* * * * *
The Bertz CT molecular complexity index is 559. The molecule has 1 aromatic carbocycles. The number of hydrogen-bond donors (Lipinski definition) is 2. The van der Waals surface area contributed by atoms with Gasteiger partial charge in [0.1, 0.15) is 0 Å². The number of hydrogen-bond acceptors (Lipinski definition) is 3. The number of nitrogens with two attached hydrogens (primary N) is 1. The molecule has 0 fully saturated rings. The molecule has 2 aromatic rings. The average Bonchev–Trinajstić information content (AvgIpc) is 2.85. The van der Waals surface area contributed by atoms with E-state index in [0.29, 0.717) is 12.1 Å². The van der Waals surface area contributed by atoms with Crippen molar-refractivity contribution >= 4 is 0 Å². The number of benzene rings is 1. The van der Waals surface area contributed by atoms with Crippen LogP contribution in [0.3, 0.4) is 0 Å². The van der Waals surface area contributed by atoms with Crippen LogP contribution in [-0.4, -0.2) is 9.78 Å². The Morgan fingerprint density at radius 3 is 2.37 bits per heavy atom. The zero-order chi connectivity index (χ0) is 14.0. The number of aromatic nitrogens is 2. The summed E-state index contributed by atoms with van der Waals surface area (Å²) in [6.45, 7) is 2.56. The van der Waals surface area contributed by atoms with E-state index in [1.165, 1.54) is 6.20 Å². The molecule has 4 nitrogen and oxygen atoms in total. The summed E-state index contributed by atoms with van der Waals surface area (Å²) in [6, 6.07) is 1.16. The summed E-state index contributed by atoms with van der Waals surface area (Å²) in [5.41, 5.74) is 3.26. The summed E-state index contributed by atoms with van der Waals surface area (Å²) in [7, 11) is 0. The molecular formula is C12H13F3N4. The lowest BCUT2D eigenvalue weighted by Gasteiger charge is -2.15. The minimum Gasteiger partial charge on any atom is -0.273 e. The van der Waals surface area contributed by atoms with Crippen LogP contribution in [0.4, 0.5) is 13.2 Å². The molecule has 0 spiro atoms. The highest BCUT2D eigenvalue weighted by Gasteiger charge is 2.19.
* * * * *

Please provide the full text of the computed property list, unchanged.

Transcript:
The Bertz CT molecular complexity index is 559. The molecule has 1 aromatic carbocycles. The number of hydrogen-bond donors (Lipinski definition) is 2. The van der Waals surface area contributed by atoms with Gasteiger partial charge in [0.1, 0.15) is 0 Å². The number of hydrogen-bond acceptors (Lipinski definition) is 3. The number of nitrogens with two attached hydrogens (primary N) is 1. The molecule has 0 fully saturated rings. The molecule has 2 aromatic rings. The average Bonchev–Trinajstić information content (AvgIpc) is 2.85. The van der Waals surface area contributed by atoms with E-state index in [0.29, 0.717) is 12.1 Å². The van der Waals surface area contributed by atoms with Crippen molar-refractivity contribution >= 4 is 0 Å². The number of benzene rings is 1. The van der Waals surface area contributed by atoms with Crippen LogP contribution in [0.3, 0.4) is 0 Å². The van der Waals surface area contributed by atoms with Crippen LogP contribution in [-0.4, -0.2) is 9.78 Å². The Morgan fingerprint density at radius 3 is 2.37 bits per heavy atom. The zero-order chi connectivity index (χ0) is 14.0. The number of aromatic nitrogens is 2. The summed E-state index contributed by atoms with van der Waals surface area (Å²) in [6.45, 7) is 2.56. The van der Waals surface area contributed by atoms with E-state index in [1.165, 1.54) is 6.20 Å². The molecule has 4 nitrogen and oxygen atoms in total. The summed E-state index contributed by atoms with van der Waals surface area (Å²) in [6, 6.07) is 1.16. The summed E-state index contributed by atoms with van der Waals surface area (Å²) in [5.41, 5.74) is 3.26. The summed E-state index contributed by atoms with van der Waals surface area (Å²) in [7, 11) is 0. The molecular formula is C12H13F3N4. The lowest BCUT2D eigenvalue weighted by Gasteiger charge is -2.15. The minimum Gasteiger partial charge on any atom is -0.273 e. The van der Waals surface area contributed by atoms with Crippen LogP contribution in [0.4, 0.5) is 13.2 Å². The molecule has 0 spiro atoms. The highest BCUT2D eigenvalue weighted by Gasteiger charge is 2.19.